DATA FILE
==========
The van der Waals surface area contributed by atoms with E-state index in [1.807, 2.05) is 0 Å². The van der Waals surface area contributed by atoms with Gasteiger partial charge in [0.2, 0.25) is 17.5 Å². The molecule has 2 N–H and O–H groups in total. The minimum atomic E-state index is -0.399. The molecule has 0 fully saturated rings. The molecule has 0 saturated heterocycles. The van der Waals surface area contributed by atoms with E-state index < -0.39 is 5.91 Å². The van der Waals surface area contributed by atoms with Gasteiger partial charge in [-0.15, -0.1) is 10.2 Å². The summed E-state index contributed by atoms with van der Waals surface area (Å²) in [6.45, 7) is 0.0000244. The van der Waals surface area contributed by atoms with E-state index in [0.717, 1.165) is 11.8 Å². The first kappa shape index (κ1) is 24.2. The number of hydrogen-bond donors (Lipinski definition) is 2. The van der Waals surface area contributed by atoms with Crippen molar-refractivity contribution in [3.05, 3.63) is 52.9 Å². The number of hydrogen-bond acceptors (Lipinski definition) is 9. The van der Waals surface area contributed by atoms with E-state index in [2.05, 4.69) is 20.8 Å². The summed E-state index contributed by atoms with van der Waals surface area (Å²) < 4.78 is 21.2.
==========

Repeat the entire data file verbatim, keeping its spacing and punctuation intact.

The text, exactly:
The van der Waals surface area contributed by atoms with E-state index in [1.807, 2.05) is 0 Å². The van der Waals surface area contributed by atoms with Gasteiger partial charge in [0.2, 0.25) is 17.5 Å². The molecule has 2 N–H and O–H groups in total. The minimum atomic E-state index is -0.399. The molecule has 0 fully saturated rings. The molecule has 0 saturated heterocycles. The van der Waals surface area contributed by atoms with E-state index < -0.39 is 5.91 Å². The van der Waals surface area contributed by atoms with Gasteiger partial charge in [-0.15, -0.1) is 10.2 Å². The summed E-state index contributed by atoms with van der Waals surface area (Å²) in [6.45, 7) is 0.0000244. The van der Waals surface area contributed by atoms with E-state index in [0.717, 1.165) is 11.8 Å². The first kappa shape index (κ1) is 24.2. The number of hydrogen-bond donors (Lipinski definition) is 2. The van der Waals surface area contributed by atoms with Crippen molar-refractivity contribution in [3.05, 3.63) is 52.9 Å². The number of hydrogen-bond acceptors (Lipinski definition) is 9. The van der Waals surface area contributed by atoms with E-state index in [2.05, 4.69) is 20.8 Å². The summed E-state index contributed by atoms with van der Waals surface area (Å²) < 4.78 is 21.2.